“Every person on social media should be verified by their name. It’s a national security threat,” said the former South Carolina governor and U.N. ambassador on Tuesday.
Join us for a conversation on February 10th with Nora Benavidez on how journalists and readers can help slow the spread of misinformation and restore public trust in news. The Q&A is part of our #FAWPublicForum event series, a monthly conversation with First Amendment experts on contemporary free speech issues.
Christopher Krebs, the former director of the Cybersecurity and Infrastructure Security Agency (CISA), who was fired by President Donald Trump last month, is suing Trump, Trump lawyer Joseph diGenova, and Newsmax Media for defamation and the infliction of emotional distress.
Filed on April 13th in Price County Wisconsin Circuit Court, the lawsuit claims that the TV ad spliced together two video clips from separate campaign events to make it appear as if the president has said the phrase “The coronavirus, this is their new hoax.”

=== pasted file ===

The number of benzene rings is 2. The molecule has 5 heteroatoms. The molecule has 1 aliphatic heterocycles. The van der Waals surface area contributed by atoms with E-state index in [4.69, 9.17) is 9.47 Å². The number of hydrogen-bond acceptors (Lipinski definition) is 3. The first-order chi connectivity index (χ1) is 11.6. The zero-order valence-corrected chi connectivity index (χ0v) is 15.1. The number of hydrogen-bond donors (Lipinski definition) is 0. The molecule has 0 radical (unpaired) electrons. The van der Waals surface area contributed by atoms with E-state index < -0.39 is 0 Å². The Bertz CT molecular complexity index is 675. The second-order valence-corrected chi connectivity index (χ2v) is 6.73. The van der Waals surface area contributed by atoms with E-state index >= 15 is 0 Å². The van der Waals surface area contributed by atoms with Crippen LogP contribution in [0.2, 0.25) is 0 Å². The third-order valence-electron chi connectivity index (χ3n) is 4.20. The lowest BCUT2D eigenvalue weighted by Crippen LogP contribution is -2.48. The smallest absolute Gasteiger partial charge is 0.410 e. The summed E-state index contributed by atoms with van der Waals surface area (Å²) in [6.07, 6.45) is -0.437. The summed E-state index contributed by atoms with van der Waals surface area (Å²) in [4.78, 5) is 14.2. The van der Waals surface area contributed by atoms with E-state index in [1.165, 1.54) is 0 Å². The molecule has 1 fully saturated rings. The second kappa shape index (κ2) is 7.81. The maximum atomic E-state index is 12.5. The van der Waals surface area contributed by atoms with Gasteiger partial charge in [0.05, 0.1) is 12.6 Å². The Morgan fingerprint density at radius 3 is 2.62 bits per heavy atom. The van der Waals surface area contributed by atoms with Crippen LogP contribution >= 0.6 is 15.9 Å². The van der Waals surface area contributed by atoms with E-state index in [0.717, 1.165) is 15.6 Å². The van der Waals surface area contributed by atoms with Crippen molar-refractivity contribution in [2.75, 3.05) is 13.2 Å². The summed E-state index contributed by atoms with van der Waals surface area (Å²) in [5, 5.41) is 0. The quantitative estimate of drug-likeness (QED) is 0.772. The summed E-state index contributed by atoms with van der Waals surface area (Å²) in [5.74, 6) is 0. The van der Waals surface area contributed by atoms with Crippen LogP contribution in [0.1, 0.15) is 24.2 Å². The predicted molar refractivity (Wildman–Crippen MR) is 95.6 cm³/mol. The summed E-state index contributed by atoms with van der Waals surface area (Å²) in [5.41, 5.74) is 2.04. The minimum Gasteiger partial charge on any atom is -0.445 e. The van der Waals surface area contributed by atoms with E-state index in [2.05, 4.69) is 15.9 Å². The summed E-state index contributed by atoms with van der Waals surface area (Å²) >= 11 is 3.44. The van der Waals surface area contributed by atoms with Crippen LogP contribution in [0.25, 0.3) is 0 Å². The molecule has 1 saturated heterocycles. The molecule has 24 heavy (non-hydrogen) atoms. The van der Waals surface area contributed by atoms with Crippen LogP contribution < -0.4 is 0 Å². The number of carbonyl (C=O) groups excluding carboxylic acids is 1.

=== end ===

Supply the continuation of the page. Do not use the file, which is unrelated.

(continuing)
In an attempt to tamp down on misinformation about the coronavirus, Newark’s Public Safety Director Anthony Ambrose released a statement on March 11th warning that any false reporting about the virus in Newark could result in criminal prosecution.
Twitter announced on Wednesday, October 30th that his company would no longer accept political advertising on its platform. While notably more positive than Facebook's reception, Twitter's wasn’t universally warm.
California passed a bill that would prohibit the use of “deepfake” technology to spread false information about a candidate within 60 days of an election. While some have touted the bill as a necessary step towards addressing the spread of disinformation, others, including many free speech advocates, argue that the law conflicts with First Amendment law.